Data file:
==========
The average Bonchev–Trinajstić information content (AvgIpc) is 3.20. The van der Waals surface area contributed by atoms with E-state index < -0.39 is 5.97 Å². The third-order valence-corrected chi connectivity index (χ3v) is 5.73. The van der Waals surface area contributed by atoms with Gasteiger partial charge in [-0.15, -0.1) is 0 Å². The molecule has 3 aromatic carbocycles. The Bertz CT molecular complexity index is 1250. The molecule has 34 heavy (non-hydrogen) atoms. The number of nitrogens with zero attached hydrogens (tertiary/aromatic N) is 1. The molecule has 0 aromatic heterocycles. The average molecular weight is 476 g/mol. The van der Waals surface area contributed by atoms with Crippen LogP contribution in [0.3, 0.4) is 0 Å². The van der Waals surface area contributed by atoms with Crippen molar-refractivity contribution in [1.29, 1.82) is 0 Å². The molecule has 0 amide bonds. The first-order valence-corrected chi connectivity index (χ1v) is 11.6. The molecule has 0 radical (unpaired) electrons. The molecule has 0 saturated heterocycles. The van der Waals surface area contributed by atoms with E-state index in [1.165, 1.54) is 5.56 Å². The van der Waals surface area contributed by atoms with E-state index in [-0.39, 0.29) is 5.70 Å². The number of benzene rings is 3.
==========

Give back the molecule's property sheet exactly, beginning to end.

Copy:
The average Bonchev–Trinajstić information content (AvgIpc) is 3.20. The van der Waals surface area contributed by atoms with E-state index < -0.39 is 5.97 Å². The third-order valence-corrected chi connectivity index (χ3v) is 5.73. The van der Waals surface area contributed by atoms with Gasteiger partial charge in [-0.15, -0.1) is 0 Å². The molecule has 3 aromatic carbocycles. The Bertz CT molecular complexity index is 1250. The molecule has 34 heavy (non-hydrogen) atoms. The number of nitrogens with zero attached hydrogens (tertiary/aromatic N) is 1. The molecule has 0 aromatic heterocycles. The average molecular weight is 476 g/mol. The van der Waals surface area contributed by atoms with Crippen LogP contribution in [0.3, 0.4) is 0 Å². The van der Waals surface area contributed by atoms with Crippen molar-refractivity contribution in [1.29, 1.82) is 0 Å². The molecule has 0 amide bonds. The first-order valence-corrected chi connectivity index (χ1v) is 11.6. The molecule has 0 radical (unpaired) electrons. The molecule has 0 saturated heterocycles. The van der Waals surface area contributed by atoms with E-state index in [1.165, 1.54) is 5.56 Å². The van der Waals surface area contributed by atoms with E-state index in [-0.39, 0.29) is 5.70 Å². The number of benzene rings is 3.